District Court Judges are rescheduling all non-essential court cases, but continue to handle non-jury criminal proceedings. All judges continue to hear cases deemed essential by the Texas Judicial Branch - Office of Court Administration.
All of the judges are asking those who have court appearances to limit who comes to court with them to the party and their counsel, if possible. Specific questions about judicial proceedings should be directed to each Court where a case is pending.
If you have questions about your court case setting, please call the specific court.
The district courts are the trial courts of general jurisdiction of Texas.
The geographical area served by each court is established by the legislature, but each county must be served by at least one district court. In sparsely populated areas of the State, several counties may be served by a single district court, while an urban county may be served by many district courts.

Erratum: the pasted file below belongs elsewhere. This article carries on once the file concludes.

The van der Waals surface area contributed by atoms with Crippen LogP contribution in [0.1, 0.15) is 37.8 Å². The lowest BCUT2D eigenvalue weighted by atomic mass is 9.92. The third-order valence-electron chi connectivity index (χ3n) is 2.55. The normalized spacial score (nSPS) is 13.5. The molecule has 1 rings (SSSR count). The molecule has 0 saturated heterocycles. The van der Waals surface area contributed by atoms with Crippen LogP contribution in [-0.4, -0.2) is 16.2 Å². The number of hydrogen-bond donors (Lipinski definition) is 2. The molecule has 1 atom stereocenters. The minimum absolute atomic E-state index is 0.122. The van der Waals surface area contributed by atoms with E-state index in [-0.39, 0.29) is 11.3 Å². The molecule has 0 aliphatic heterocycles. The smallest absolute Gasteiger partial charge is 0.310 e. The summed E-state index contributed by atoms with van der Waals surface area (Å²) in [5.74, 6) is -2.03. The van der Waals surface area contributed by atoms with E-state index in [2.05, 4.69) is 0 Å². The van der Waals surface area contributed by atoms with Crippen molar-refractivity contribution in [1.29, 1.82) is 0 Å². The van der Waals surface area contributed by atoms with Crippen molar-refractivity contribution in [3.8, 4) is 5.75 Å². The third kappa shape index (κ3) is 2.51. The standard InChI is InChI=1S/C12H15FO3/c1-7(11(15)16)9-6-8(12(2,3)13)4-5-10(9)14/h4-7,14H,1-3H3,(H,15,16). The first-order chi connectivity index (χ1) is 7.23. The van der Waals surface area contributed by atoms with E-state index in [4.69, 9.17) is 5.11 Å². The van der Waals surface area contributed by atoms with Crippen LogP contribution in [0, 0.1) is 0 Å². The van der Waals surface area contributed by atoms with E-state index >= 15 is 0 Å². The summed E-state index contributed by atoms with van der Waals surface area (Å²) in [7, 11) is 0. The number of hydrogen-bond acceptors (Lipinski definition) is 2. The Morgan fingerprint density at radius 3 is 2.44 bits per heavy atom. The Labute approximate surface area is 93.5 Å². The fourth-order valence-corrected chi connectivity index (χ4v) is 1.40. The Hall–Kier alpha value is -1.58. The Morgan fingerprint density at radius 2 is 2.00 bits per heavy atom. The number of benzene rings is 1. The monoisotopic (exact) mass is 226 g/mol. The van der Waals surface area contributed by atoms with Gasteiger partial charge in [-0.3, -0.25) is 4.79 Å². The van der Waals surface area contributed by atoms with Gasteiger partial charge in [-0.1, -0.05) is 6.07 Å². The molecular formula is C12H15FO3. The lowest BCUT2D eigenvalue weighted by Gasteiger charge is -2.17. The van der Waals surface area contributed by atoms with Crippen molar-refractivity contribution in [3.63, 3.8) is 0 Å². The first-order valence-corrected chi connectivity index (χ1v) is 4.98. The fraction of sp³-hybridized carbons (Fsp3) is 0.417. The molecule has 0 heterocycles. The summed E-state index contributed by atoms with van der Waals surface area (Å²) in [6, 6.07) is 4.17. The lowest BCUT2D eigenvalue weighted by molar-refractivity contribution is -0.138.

Smith County currently has four (4) District Courts. The 321st District Court is designated to hear only family law cases, while the other three district courts hear only civil and criminal matters.
District courts have original jurisdiction in all felony criminal cases, divorce cases, cases involving title to land, election contest cases, civil matters in which the amount in controversy (the amount of money or damages involved) is $200 or more, and any matters in which jurisdiction is not placed in another trial court.
While most district courts try both criminal and civil cases, in the more densely populated counties the courts may specialize in civil, criminal, juvenile, or family law matters. The Texas Judicial System, Office of Court Administration (March 2005).